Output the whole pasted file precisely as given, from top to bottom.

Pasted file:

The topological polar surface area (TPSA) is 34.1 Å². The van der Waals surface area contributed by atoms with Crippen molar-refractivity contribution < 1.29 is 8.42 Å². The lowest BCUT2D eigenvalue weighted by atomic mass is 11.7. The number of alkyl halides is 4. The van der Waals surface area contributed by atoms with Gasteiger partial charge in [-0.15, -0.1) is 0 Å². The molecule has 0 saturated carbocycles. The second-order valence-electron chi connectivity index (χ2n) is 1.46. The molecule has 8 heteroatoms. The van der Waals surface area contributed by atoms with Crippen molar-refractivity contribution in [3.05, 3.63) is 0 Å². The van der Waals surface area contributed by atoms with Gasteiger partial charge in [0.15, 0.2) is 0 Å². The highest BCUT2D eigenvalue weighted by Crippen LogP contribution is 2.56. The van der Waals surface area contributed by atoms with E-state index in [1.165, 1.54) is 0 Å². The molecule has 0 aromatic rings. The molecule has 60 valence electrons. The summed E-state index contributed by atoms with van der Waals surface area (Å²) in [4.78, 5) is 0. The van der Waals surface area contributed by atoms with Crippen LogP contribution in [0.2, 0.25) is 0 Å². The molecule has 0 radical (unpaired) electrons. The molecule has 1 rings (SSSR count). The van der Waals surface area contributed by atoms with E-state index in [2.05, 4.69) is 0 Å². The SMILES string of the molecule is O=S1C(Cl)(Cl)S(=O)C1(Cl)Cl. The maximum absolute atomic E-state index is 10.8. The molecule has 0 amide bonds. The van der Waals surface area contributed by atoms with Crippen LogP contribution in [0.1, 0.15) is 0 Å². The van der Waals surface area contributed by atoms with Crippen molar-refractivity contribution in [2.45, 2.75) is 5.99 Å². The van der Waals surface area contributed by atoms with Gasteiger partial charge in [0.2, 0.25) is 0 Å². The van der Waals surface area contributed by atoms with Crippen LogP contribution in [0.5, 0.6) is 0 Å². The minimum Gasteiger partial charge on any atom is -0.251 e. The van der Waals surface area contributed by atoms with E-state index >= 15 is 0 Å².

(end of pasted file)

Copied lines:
The topological polar surface area (TPSA) is 34.1 Å². The van der Waals surface area contributed by atoms with Crippen molar-refractivity contribution < 1.29 is 8.42 Å². The lowest BCUT2D eigenvalue weighted by atomic mass is 11.7. The number of alkyl halides is 4. The van der Waals surface area contributed by atoms with Gasteiger partial charge in [-0.15, -0.1) is 0 Å². The molecule has 0 saturated carbocycles. The second-order valence-electron chi connectivity index (χ2n) is 1.46. The molecule has 8 heteroatoms. The van der Waals surface area contributed by atoms with Crippen molar-refractivity contribution in [3.05, 3.63) is 0 Å². The van der Waals surface area contributed by atoms with Gasteiger partial charge in [0.15, 0.2) is 0 Å². The highest BCUT2D eigenvalue weighted by Crippen LogP contribution is 2.56. The van der Waals surface area contributed by atoms with E-state index in [1.165, 1.54) is 0 Å². The molecule has 0 aromatic rings. The molecule has 60 valence electrons. The summed E-state index contributed by atoms with van der Waals surface area (Å²) in [4.78, 5) is 0. The van der Waals surface area contributed by atoms with Crippen LogP contribution in [0.2, 0.25) is 0 Å². The molecule has 0 radical (unpaired) electrons. The molecule has 1 rings (SSSR count). The van der Waals surface area contributed by atoms with E-state index in [2.05, 4.69) is 0 Å². The SMILES string of the molecule is O=S1C(Cl)(Cl)S(=O)C1(Cl)Cl. The maximum absolute atomic E-state index is 10.8. The molecule has 0 amide bonds. The van der Waals surface area contributed by atoms with Crippen LogP contribution in [0.1, 0.15) is 0 Å². The van der Waals surface area contributed by atoms with Crippen molar-refractivity contribution in [2.45, 2.75) is 5.99 Å². The van der Waals surface area contributed by atoms with Gasteiger partial charge in [0.2, 0.25) is 0 Å². The van der Waals surface area contributed by atoms with Crippen LogP contribution in [0.5, 0.6) is 0 Å². The minimum Gasteiger partial charge on any atom is -0.251 e. The van der Waals surface area contributed by atoms with E-state index >= 15 is 0 Å².